Boston is using data to make traffic more efficient and reduce greenhouse gases. Edmonton now offers an open data "Citizen Dashboard" that tracks government productivity in real time. Chicago is using records to predict where rats will show up and stopping them before they start an infestation.
As cities go "smart," they're using data to make government faster, less wasteful, and more responsive.
But what good does that do Detroit? The Motor City can barely keep half of its streetlights functional. Emergency response times average nearly an hour. Surely a city that can't handle the basics of governance isn't a candidate for high-tech bells and whistles.
Or maybe it's the perfect candidate.
What if City Hall's efforts, in real time, could send resources where they're needed, when they're needed? What if the police department could use data to predict and deter crime, getting the most out of a force that's spread thin? What if a city that has been forced to close offices and cut back hours for its departments could start providing services and public information around the clock with smartphone apps and updated websites?
These solutions aren't as out-of-reach as they sound. And for a government with little money to spend, they're surprisingly cost-effective.
Chicago's WindyGrid, said city IT head Brenna Berman, was based on open-source software and very inexpensive, especially for a program that's already getting results.
The city's pest control workers, for example, are no longer waiting for citizens to call in with complaints. Instead, they're tracking rat sightings and using that information to predict where the vermin will show up next. That approach, Berman said, is like taking preventative medicine instead of waiting until an ailment requires an emergency room visit.
It's a model that's being applied throughout the Windy City's departments—apps track snow plows and street sweepers, garbage trucks are directed along more efficient routes and citizens can track their service requests as they make their way through the system.
"Things like that make people feel closer to the city government and make people feel like they're more in control," Berman said. "Being heard is key, and a lot of these technical solutions to that are not expensive."
If anyone knows what it feels like to be unheard, it's Detroiters—and even the ability to see how their requests are handled could go a long way toward closing the disconnect between citizens and government. "Detroit's got a huge opportunity to take on innovation in terms of how they reach their residents," Berman said.
That sentiment—especially when it comes to government spending—is shared by Mark Wilson, who teaches urban planning at Michigan State University. "Transparency will bring a number of things," he said. "One could be that those spending the money think twice about how it's being used. The public would have a clearer idea of where money goes."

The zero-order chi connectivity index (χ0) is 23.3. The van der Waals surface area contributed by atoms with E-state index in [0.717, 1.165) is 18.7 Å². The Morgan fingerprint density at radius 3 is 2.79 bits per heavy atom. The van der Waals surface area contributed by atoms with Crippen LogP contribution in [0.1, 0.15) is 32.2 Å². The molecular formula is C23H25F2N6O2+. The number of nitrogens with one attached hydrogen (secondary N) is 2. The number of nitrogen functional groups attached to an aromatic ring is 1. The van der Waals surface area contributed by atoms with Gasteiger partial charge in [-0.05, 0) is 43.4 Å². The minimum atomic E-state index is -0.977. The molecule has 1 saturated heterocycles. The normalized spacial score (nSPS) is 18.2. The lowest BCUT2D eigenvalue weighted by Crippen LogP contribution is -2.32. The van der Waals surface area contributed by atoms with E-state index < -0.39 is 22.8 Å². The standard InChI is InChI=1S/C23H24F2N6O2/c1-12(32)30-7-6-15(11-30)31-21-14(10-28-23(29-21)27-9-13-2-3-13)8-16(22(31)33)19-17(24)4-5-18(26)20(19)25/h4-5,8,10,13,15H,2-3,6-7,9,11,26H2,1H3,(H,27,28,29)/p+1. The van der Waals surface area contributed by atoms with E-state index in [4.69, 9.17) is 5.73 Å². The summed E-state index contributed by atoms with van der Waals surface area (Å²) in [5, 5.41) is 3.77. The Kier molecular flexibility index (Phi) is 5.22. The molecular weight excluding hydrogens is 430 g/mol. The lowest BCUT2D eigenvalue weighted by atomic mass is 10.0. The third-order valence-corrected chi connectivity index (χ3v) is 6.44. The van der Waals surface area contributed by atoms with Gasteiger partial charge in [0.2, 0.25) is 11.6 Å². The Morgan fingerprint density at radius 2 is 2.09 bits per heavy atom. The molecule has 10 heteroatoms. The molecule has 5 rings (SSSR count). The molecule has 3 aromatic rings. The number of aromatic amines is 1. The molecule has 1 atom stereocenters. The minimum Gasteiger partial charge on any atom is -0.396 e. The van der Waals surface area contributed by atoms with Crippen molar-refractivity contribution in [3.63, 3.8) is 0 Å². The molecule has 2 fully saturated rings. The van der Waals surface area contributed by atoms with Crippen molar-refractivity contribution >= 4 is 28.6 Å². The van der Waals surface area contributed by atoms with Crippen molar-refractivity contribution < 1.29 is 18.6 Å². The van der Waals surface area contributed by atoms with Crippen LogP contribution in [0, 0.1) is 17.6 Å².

Chicago residents, with just a couple clicks, can see a department-by-department breakdown of where their money is spent. Compare that with Detroit, where—thanks to insufficient digital records—it took a team of Detroit Free Press staffers weeks of pouring over audits at the local library to get an idea where the city's money went.
Perhaps the gold standard in open-government technology is Edmonton, Alberta's "Citizen Dashboard," which chronicles everything from tree pruning to pet rescues to pothole repairs. It's also preparing to add information on the city's economics and government spending. That's a marked contrast from Detroit, where shady contracts and under-the-table payouts have helped put the city in a financial hole.
"You have to engage the community," said Chris Moore, Edmonton's chief information officer. "It's not doing stuff in the back room and coming out and going, 'Tada! Here's the plan.' "
Moore sees potential for Detroit to implement innovations that have been tested elsewhere, but only if it's willing to ask for help—and other cities join as ready partners. "Cities just need to be available to help other cities," he said. "[But] you can't just show up and say, 'Hey, things are really going terribly for you. We're here to help.' "
Governments aren't the only partners that can help Detroit go high-tech. The city should also be looking for private companies, Wilson said, that will provide free or reduced-cost technologies in exchange for a platform to use and promote their innovations.
Wilson cited the Detroit 24/7 project, a privately funded game that gathered feedback from thousands of users in order to assess the city's needs and opportunities. It's an example, he said, of how the city can engage and inform young people who may be less likely to attend public meetings and government forums.
While information is important, it's not the only investment Detroit needs to make if it's to become a "smart city." Better-planned transportation and education objectives are key to making the city more livable, said Jack Belcher, chief information officer for Northern Virginia's Arlington County.
Like Detroit and the auto industry, Belcher said Arlington County had become overly dependent on the federal government to supply a workforce—and, consequently, a stable population. But by improving residents' commutes and their childrens' schools, the county will retain much of its appeal even if its job market loses steam.
Still, those improvements require a significant financial investment on the front end, which Wilson acknowledges is a problem. A city on the verge of cutting employee pensions has little money to spare for new technologies. "There's a certain limit now to what Detroit can do," he said. "When you don't have the resources, it really cripples you.… Detroit is almost the toughest case we have."
Detroiters—having heard decades worth of solutions to what ails their city—can be forgiven for rolling their eyes at buzzwords like the "cloud," data-sharing and responsive interfaces.